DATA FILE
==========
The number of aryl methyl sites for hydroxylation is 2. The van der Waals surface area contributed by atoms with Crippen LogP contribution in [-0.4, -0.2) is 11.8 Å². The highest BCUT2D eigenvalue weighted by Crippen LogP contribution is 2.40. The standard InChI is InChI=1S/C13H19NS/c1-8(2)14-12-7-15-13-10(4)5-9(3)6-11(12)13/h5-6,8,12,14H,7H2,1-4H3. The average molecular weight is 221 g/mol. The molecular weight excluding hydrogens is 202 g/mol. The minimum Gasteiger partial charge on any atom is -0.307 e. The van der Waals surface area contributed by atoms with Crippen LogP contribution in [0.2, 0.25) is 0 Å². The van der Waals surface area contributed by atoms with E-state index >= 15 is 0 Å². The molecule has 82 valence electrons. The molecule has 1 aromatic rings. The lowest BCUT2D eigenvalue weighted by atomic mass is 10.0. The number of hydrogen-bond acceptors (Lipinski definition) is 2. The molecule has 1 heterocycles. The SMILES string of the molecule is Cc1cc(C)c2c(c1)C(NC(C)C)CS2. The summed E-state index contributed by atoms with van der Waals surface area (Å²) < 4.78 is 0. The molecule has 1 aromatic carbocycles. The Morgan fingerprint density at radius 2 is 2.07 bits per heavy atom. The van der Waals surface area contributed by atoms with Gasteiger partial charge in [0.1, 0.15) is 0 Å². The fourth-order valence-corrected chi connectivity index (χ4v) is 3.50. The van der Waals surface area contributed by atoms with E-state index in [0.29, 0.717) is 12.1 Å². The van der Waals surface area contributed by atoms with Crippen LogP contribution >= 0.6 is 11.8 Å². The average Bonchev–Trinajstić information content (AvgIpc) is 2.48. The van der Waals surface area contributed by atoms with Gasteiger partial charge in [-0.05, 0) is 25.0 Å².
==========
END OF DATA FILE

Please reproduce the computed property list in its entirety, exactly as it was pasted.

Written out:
The number of aryl methyl sites for hydroxylation is 2. The van der Waals surface area contributed by atoms with Crippen LogP contribution in [-0.4, -0.2) is 11.8 Å². The highest BCUT2D eigenvalue weighted by Crippen LogP contribution is 2.40. The standard InChI is InChI=1S/C13H19NS/c1-8(2)14-12-7-15-13-10(4)5-9(3)6-11(12)13/h5-6,8,12,14H,7H2,1-4H3. The average molecular weight is 221 g/mol. The molecular weight excluding hydrogens is 202 g/mol. The minimum Gasteiger partial charge on any atom is -0.307 e. The van der Waals surface area contributed by atoms with Crippen LogP contribution in [0.2, 0.25) is 0 Å². The van der Waals surface area contributed by atoms with E-state index >= 15 is 0 Å². The molecule has 82 valence electrons. The molecule has 1 aromatic rings. The lowest BCUT2D eigenvalue weighted by atomic mass is 10.0. The number of hydrogen-bond acceptors (Lipinski definition) is 2. The molecule has 1 heterocycles. The SMILES string of the molecule is Cc1cc(C)c2c(c1)C(NC(C)C)CS2. The summed E-state index contributed by atoms with van der Waals surface area (Å²) < 4.78 is 0. The molecule has 1 aromatic carbocycles. The Morgan fingerprint density at radius 2 is 2.07 bits per heavy atom. The van der Waals surface area contributed by atoms with Gasteiger partial charge in [0.1, 0.15) is 0 Å². The fourth-order valence-corrected chi connectivity index (χ4v) is 3.50. The van der Waals surface area contributed by atoms with E-state index in [0.29, 0.717) is 12.1 Å². The van der Waals surface area contributed by atoms with Crippen LogP contribution >= 0.6 is 11.8 Å². The average Bonchev–Trinajstić information content (AvgIpc) is 2.48. The van der Waals surface area contributed by atoms with Gasteiger partial charge in [-0.05, 0) is 25.0 Å².